The festival’s program has never felt so scattered, a sensation that I found delightful.
Caroline Martel’s video installation Industry/Cinema places ephemeral films alongside more familiar ones.
Davies’s movies often run on multiple kinds of consciousness.
The 40-odd festival titles I caught at Rotterdam this year offered consistent amazement.
Hell on Earth? Not quite.
Walter Hugo Khouri is an undervalued master.
The Pornographer is exemplary of the Boca do Lixo’s comic style, much of which revolves around fantasy.
The Red Light Bandit is an electric, legendary movie, one Brazilian cinephiles know practically by heart.
The films we consider historically vital are usually films we can easily see.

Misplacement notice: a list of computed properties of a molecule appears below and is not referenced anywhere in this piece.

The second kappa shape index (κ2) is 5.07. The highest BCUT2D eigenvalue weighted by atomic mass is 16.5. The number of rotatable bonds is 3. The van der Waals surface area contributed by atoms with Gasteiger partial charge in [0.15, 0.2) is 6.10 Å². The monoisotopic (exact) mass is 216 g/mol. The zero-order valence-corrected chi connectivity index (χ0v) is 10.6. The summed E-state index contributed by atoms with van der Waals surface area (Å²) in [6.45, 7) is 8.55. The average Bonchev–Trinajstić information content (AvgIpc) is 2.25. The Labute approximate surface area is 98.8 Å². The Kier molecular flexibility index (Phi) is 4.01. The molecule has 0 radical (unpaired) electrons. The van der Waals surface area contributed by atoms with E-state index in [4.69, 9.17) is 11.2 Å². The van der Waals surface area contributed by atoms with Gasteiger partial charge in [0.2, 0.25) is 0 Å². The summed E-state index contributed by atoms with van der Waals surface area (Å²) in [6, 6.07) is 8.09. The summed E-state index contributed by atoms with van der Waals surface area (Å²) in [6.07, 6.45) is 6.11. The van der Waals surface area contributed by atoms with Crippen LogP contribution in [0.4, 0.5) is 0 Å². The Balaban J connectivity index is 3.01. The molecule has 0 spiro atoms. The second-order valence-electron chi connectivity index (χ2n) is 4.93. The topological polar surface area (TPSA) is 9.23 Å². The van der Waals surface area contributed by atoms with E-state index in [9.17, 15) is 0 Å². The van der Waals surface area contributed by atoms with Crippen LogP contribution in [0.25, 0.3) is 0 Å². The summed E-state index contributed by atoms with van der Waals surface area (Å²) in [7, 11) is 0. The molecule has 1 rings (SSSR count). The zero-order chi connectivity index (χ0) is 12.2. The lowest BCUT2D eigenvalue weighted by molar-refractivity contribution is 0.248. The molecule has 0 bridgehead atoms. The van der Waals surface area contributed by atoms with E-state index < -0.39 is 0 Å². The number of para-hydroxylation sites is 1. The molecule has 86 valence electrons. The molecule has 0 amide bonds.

The story of Boca do Lixo filmmaking began a few years before any of its movies.
In the 1960s, a branch of Brazilian cinema emerged so daring, thrilling, and varied that in hindsight people disagreed even over what to call it.
No one is ever alone in these films.
The past is being borne ceaselessly into the future in Luchino Visconti’s The Leopard.
How many readers have heard of Atlântida Cinematográfica?
Che, a New Man presents Che’s revolutions as an effort to love the rest of the world.